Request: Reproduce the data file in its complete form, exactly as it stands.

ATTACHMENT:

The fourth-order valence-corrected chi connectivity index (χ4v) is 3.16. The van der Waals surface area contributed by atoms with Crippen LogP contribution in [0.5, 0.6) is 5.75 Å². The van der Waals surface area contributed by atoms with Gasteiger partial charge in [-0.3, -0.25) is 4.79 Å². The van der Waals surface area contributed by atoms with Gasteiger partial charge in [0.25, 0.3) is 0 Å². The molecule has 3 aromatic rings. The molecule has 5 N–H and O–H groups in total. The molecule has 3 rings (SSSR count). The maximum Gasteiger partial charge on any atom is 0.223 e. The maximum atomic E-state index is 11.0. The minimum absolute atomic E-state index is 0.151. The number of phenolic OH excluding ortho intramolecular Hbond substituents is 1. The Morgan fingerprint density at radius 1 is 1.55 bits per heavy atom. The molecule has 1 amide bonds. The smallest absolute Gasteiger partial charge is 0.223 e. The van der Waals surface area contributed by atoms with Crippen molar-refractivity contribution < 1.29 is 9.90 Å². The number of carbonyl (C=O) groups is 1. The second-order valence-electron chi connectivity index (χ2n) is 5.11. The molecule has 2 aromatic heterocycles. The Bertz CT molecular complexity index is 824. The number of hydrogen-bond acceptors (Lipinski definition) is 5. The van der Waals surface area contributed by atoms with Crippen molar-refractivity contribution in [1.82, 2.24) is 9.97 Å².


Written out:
The fourth-order valence-corrected chi connectivity index (χ4v) is 3.16. The van der Waals surface area contributed by atoms with Crippen LogP contribution in [0.5, 0.6) is 5.75 Å². The van der Waals surface area contributed by atoms with Gasteiger partial charge in [-0.3, -0.25) is 4.79 Å². The van der Waals surface area contributed by atoms with Gasteiger partial charge in [0.25, 0.3) is 0 Å². The molecule has 3 aromatic rings. The molecule has 5 N–H and O–H groups in total. The molecule has 3 rings (SSSR count). The maximum Gasteiger partial charge on any atom is 0.223 e. The maximum atomic E-state index is 11.0. The minimum absolute atomic E-state index is 0.151. The number of phenolic OH excluding ortho intramolecular Hbond substituents is 1. The Morgan fingerprint density at radius 1 is 1.55 bits per heavy atom. The molecule has 1 amide bonds. The smallest absolute Gasteiger partial charge is 0.223 e. The van der Waals surface area contributed by atoms with Crippen molar-refractivity contribution < 1.29 is 9.90 Å². The number of carbonyl (C=O) groups is 1. The second-order valence-electron chi connectivity index (χ2n) is 5.11. The molecule has 2 aromatic heterocycles. The Bertz CT molecular complexity index is 824. The number of hydrogen-bond acceptors (Lipinski definition) is 5. The van der Waals surface area contributed by atoms with Crippen molar-refractivity contribution in [1.82, 2.24) is 9.97 Å².